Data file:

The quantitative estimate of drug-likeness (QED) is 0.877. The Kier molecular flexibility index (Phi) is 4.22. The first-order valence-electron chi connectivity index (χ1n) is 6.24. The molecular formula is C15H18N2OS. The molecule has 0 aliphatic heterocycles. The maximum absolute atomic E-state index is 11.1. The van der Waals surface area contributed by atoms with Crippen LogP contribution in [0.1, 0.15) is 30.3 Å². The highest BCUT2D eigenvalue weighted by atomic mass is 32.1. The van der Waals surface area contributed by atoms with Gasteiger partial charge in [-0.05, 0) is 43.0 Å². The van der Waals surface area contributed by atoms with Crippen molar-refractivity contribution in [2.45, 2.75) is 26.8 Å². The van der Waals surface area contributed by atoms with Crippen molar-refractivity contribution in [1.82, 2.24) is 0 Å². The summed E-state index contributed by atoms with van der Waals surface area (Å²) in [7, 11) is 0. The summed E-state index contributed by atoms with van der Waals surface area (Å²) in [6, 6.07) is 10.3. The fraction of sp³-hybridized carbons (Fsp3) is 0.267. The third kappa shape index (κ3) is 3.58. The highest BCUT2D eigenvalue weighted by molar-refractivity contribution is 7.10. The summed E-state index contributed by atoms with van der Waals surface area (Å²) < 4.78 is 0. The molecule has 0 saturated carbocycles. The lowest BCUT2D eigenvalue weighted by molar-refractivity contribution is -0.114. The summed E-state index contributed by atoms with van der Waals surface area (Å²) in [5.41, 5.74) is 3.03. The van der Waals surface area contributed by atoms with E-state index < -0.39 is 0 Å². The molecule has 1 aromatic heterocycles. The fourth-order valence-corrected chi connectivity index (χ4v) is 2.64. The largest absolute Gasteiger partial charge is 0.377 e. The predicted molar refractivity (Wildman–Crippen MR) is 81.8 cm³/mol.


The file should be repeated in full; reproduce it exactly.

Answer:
The quantitative estimate of drug-likeness (QED) is 0.877. The Kier molecular flexibility index (Phi) is 4.22. The first-order valence-electron chi connectivity index (χ1n) is 6.24. The molecular formula is C15H18N2OS. The molecule has 0 aliphatic heterocycles. The maximum absolute atomic E-state index is 11.1. The van der Waals surface area contributed by atoms with Crippen LogP contribution in [0.1, 0.15) is 30.3 Å². The highest BCUT2D eigenvalue weighted by atomic mass is 32.1. The van der Waals surface area contributed by atoms with Gasteiger partial charge in [-0.05, 0) is 43.0 Å². The van der Waals surface area contributed by atoms with Crippen molar-refractivity contribution in [2.45, 2.75) is 26.8 Å². The van der Waals surface area contributed by atoms with Crippen molar-refractivity contribution in [1.82, 2.24) is 0 Å². The summed E-state index contributed by atoms with van der Waals surface area (Å²) in [7, 11) is 0. The summed E-state index contributed by atoms with van der Waals surface area (Å²) in [6, 6.07) is 10.3. The fraction of sp³-hybridized carbons (Fsp3) is 0.267. The third kappa shape index (κ3) is 3.58. The highest BCUT2D eigenvalue weighted by molar-refractivity contribution is 7.10. The summed E-state index contributed by atoms with van der Waals surface area (Å²) < 4.78 is 0. The molecule has 0 saturated carbocycles. The lowest BCUT2D eigenvalue weighted by molar-refractivity contribution is -0.114. The summed E-state index contributed by atoms with van der Waals surface area (Å²) in [5.41, 5.74) is 3.03. The van der Waals surface area contributed by atoms with E-state index < -0.39 is 0 Å². The molecule has 1 aromatic heterocycles. The fourth-order valence-corrected chi connectivity index (χ4v) is 2.64. The largest absolute Gasteiger partial charge is 0.377 e. The predicted molar refractivity (Wildman–Crippen MR) is 81.8 cm³/mol.